Sackler Donations Are "Blood Money," Recovery Advocate Says

By The Fix staff 03/23/18

Philanthropic donations are under scrutiny for potential ties to the opioid crisis.

Image: 
close-up of hundred dollar bill with blood spatter

Has the opioid crisis tainted the Sackler name?

Prominent recovery advocates say it has—which is why they are protesting ongoing philanthropy from foundations run by the families of Raymond and Mortimer Sackler.

Their billion-dollar empire was built largely on sales of OxyContin via Purdue Pharma, the American branch of the family's global pharmaceutical empire.

Recovery advocate Ryan Hampton says that any institution that accepts these donations is accepting “blood money.”

“The only appropriate place for Sackler family money or Purdue corporation funds is in a massive settlement fund controlled by the U.S. courts to treat those still suffering with the addiction caused by their opioids,” Hampton told The Guardian. “That money should be used to right the wrongs in a way that is transparent. Donations to arts organizations are reputation laundering, and a distraction from the wreckage of this family’s greed.”

In the U.S., the Sackler name appears in The Guggenheim, the American Museum of Natural History, Smithsonian galleries, and the Metropolitan Museum of Art, to name a few.

In early March, artist and photographer Nan Goldin staged a protest in the Sackler Wing of the Met, littering the space with pill bottles to bring attention to the donors’ role in fueling the American opioid crisis.

People like Goldin and Hampton want institutions like the Met to reject the donations, and for Purdue Pharma to use profits to fund treatment for substance use disorder.

Across the pond, The Guardian reported that the National Portrait Gallery in London is currently reviewing a £1 million Sackler pledge, based on the gallery’s ethical fundraising policy and charitable objectives.

Records obtained by the Guardian show that other institutions, like the Courtauld Institute of Art and the University of Glasgow, are also set to receive money from this branch of the Sackler family this year. They have also donated to the Victoria and Albert Museum, The Tate, and the Louvre in Paris.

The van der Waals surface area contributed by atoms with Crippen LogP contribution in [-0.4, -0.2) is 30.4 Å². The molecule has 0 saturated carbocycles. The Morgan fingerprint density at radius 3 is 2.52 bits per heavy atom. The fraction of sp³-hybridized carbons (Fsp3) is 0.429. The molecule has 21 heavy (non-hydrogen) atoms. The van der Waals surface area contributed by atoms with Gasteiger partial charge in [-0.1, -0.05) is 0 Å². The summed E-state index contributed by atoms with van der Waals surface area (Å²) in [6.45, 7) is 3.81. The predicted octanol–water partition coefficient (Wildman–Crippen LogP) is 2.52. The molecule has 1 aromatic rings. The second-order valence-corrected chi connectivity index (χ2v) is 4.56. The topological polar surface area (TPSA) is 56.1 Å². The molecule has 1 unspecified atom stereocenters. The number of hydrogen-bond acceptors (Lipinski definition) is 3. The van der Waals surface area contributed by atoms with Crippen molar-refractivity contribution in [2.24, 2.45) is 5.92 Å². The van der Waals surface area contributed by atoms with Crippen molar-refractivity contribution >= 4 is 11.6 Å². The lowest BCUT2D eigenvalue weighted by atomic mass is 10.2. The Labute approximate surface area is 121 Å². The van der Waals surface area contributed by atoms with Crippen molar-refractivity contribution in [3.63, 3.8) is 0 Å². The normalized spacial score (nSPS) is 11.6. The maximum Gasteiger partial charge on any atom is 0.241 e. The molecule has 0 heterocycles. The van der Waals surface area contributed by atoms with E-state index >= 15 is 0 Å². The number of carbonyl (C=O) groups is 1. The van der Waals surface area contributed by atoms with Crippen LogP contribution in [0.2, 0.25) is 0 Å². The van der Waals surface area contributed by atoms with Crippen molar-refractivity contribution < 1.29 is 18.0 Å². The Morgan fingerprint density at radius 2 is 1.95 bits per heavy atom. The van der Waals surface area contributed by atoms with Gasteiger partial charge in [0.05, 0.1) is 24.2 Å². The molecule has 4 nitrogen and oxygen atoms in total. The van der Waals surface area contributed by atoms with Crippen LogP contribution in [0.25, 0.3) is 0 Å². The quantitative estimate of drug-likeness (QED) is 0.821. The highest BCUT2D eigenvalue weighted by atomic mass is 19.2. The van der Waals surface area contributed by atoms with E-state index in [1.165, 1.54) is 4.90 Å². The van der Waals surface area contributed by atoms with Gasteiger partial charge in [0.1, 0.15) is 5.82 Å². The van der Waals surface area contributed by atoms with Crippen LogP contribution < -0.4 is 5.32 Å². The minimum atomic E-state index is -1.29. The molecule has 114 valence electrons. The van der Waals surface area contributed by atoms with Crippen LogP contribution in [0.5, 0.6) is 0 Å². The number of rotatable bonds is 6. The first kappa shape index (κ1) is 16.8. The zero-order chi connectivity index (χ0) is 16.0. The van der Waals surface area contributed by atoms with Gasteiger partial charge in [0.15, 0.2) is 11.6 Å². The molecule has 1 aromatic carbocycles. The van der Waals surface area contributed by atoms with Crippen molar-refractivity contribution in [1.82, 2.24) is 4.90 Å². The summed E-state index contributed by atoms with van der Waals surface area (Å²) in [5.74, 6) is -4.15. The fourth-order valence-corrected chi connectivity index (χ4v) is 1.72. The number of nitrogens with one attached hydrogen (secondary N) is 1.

Purdue Pharma is 100% owned by the descendants of Raymond and Mortimer Sackler. According to Esquire, older brother Arthur Sackler's side of the family split off decades ago and are "mere multi-millionaires." 

The company has been under intense scrutiny for its role in aggressively marketing OxyContin while downplaying the painkiller’s addiction risks. At least 14 states have filed lawsuits against Purdue based on these claims, with many more cities and counties suing the company as well.

In February, Purdue agreed to cut down on marketing OxyContin, while it maintained its innocence.

It was a small victory for Americans who feel wronged by the drug company’s apparent greed. But Purdue hasn’t given up on opioids.

While the market for OxyContin has declined in the U.S., the company has set its sights abroad. According to the New Yorker, Purdue Pharma “has only increased its efforts abroad, and is now pushing [OxyContin], through a Purdue-related company called Mundipharma, into Asia, Latin America, and the Middle East.”

Correction: An earlier version of this article was unclear about the ownership of Purdue Pharma, the makers of OxyContin. Purdue Pharma is owned by the descendants of Raymond and Mortimer Sackler and not by the descendants of Arthur M. Sackler. Arthur M. Sackler, his widow and heirs, have never financially benefited from the sale of OxyContin.

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